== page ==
Random acts of kindness video

Kindness Video


Passersby watch a video of random acts of kindness from outside Toronto Dance Salsa at Yonge Street and Empress Avenue.

North York Mirror


Commuters on their cellphone or lost in thought whiz by, immersed in their own world.

Suddenly, they come to a halt outside Toronto Dance Salsa at Yonge Street and Empress Avenue, their focus shifted to the television screen behind the studio’s glass wall.

On the screen inside the shopping centre at the southeast corner of the intersection is a 20-minute loop showcasing random acts of kindness, from a man stopping his car to help an elderly lady cross a busy street, to a homeless man paying the meter so a stranger wouldn’t get a ticket, to a 20-year-old woman performing 20 random acts of kindness to celebrate her birthday.

Toronto Dance Salsa owner Evan Carmichael came up with the idea to play the videos as a way to brighten someone’s day and, perhaps, inspire them to perform their own good deeds.

“We want people to be friendlier, help out more, be inspired to do something good,” he said. “People have an emotional reaction when they walk by. We want to make their lives better, to brighten their day, even if they never take a class. People are too busy doing their thing, they are constantly in a hurry. I feel like we are a friendly city, we just don’t express it. We don’t talk to strangers or give a helping hand. It’s sad.”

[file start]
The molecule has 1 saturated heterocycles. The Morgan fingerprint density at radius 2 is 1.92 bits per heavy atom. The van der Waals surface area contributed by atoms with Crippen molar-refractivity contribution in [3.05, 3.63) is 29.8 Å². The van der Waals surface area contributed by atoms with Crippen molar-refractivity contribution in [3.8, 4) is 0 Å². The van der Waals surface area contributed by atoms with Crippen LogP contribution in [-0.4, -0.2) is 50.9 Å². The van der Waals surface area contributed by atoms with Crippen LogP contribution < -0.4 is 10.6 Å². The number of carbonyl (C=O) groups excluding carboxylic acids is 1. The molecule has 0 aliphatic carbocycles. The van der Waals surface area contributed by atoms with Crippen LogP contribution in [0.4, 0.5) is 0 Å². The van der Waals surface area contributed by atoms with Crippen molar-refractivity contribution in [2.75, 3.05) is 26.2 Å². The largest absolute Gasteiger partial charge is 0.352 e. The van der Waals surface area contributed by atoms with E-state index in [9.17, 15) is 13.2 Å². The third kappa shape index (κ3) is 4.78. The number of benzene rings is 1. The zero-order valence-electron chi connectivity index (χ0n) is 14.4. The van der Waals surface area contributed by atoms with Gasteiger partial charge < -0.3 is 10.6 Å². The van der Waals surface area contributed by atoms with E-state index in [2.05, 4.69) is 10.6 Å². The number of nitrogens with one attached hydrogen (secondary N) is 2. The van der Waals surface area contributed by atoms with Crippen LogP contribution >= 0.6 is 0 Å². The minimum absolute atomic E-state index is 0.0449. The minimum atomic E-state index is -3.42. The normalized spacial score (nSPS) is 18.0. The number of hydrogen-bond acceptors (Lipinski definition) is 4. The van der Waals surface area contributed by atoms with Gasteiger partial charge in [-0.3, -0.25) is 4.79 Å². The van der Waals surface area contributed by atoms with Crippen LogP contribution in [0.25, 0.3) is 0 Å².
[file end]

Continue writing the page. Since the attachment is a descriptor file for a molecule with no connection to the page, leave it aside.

The video, which is made up of recordings Carmichael found on YouTube, has been playing on the television screen for about one month, he said, adding while he has no plans to take it down, he might find new videos depicting the same message.

“I collected a bunch of YouTube videos that moved me,” he said. “I started crying. I wanted to call my mom and tell her I love her. I wanted to give back to a great community. I love this city and I want it to be a world leader. There is so much more to life than grinding out the nine-to-five lifestyle. We need to be reminded of that.”

As people stop to watch, many strike up conversations with Carmichael – while shedding a tear or two.

“It’s great seeing people walk by, stop, watch and cry,” he said. “People are stressed out, their on their phones, but we see them smile. (The video) makes you think, am I doing enough?”

Fannie Sunshine is a reporter for The North York Mirror. She can be reached at [email protected]. Follow the Mirror on Twitter and Facebook.

Source article: http://www.insidetoronto.com/news-story/6549169-toronto-dance-salsa-at-yonge-and-empress-playing-youtube-videos-showing-random-acts-of-kindness/